Singer/songwriter Alex Marshall’s solo journey is one artists should be taking notes on.
Singer/songwriter Alex Marshall’s solo journey is one artists should be taking notes on.After leaving The Cab two years ago, he got to work on his debut album. Truly on the grind, he split his time between creating for other musicians and establishing his own sound.
Now, with the debut of his single “Hurricane” and an album ready to be released in a few months, his determination has paid off.
This week, PopWrapped caught up with Alex to talk about crafting his debut album, hanging out with his fans for a private listening party, and what his journey towards musical independence has taught him.
PW: When did you start working on this album?
AM: It was almost a year and a half, two year process. Recording a record gets expensive very fast, so I was doing a couple of songs at a time. Then I would write and produce songs for other artists. I had to do it in increments like that.
PW: Any general idea for an album release date?
We’re releasing a couple more singles before we come out with a release date. We’re gonna do more of a radio push for the next two singles. They’re a bit different than our first single, but after that, I’m gonna gauge where we need to go as far as the full record.
PW: Tell me about the process behind making “Hurricane.”
"Hurricane" was actually the last song to be recorded and written for my entire album, but ended up being the first single. I wrote the song about an ex-girlfriend, a super public relationship, and it was filled with chaos. She was up and down, and at the center of it, we still cared about each other. It was calm in the core, but it was just windy and chaos everywhere else.https://twitter.com/Alextmarshall/status/751124410434596865
PW: How did you connect with Justin Timberlake?
As I said, I was doing songwriting and production for other artists to help fund what I was doing. One of the artists that I was working with is managed by Justin’s management team. I did a couple of songs with her, and on one of the songs, I sang with her as a duet just to show them what I envisioned for the song.
I ended up getting a phone call from Justin’s team about a month later to come to Amsterdam. They said, ‘Hey, can you be in Amsterdam in two days?’ Two days later, I was there and ended up being out there for around three weeks with them. It wasn’t just Amsterdam, it was all over Europe. From that point, after Justin listened to my stuff and gave that approval, that was the spark that helped me get the record done.
PW: You did some secret sessions a few weeks ago with fans. What was the reception to the new music?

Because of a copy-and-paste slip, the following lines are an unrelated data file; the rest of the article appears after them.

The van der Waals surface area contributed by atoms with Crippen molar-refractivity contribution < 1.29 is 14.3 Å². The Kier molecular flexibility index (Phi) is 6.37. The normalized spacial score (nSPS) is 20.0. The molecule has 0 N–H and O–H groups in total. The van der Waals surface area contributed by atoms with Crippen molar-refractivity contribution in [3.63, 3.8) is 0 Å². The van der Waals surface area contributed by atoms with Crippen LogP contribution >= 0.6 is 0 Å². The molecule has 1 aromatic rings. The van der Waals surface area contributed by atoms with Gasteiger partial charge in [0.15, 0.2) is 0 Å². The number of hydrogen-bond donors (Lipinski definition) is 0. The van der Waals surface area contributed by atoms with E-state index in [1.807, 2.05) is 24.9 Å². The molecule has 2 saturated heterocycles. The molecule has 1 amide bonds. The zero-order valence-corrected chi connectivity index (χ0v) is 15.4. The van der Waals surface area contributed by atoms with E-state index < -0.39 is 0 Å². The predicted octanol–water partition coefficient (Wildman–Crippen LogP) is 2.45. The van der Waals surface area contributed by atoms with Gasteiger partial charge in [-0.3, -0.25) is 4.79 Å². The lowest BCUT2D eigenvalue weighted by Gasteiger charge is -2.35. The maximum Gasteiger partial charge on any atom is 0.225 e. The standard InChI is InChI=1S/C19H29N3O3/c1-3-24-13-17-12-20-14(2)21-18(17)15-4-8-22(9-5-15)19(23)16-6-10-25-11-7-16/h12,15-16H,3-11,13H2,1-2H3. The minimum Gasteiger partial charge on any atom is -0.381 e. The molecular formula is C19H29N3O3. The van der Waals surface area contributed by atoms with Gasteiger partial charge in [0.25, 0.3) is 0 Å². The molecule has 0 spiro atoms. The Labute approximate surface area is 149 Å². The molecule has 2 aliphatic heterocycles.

I was so nervous, because I had no idea what to expect. I got this idea when I was in New York [that] we should get together with fans and bring them into a recording studio and set up speakers, play them the record from start to finish, play both of the videos before they come out. I didn’t really have any expectations. I had no idea how many people would show up, or even want to come to something like that.
It was strange because they connected in different ways to different songs. I wanted it to be super stripped down, no barriers. You can ask whatever you want, I’m gonna ask whatever I want to ask you. That’s how I wanted it to be, just open communication. One of the girls, she was crying during my ballad. I was so moved by how she connected to the song. She told me how she connected to it, and it was completely different from how I wrote it. It was amazing. I look forward to doing more of those.
PW: Yesterday was the five-year anniversary of Symphony Soldier. What have you learned from the journey of transitioning from the band to a solo artist?
When I was with The Cab, the amount of team that we had--management, label, agents--all of those people moved a lot of the pieces to what we were able to do. So, when I left the group, none of the those people came with me. I was in this big team, and then I was out. I had to pick up those pieces and learn the things that these people were doing. When I connected with the Timberlake camp, they helped with those things and getting them accomplished on the business side.
Musically, I learned that I’m extremely critical of myself. When I’m making music for other people, my instincts are really fast and immediate. I get a vibe and I know that that’s the right thing. With myself, I’m so much more critical. For the record, I made 50 or 60 songs before I narrowed it down. My computer hates me right now because there’s no space left, one, and two, there’s way too much music on it.https://twitter.com/Alextmarshall/status/768215955436544001
PW: What artists have been inspiring you lately?
I just got back from Utah; my parents have a cabin in Utah so we go up [there] and listen to tons of music. My dad is a music nerd. I’ve actually been listening to a lot of older music over the past month. We’ve been listening to his iPod--Earth Wind & Fire, Michael Jackson, Prince. My dad sends me music every single day on my email. That’s our thing. He actually helped with a couple songs on the record.
Watch "Hurricane" below and buy it on iTunes here.
For more on Alex Marshall, follow him on Twitter.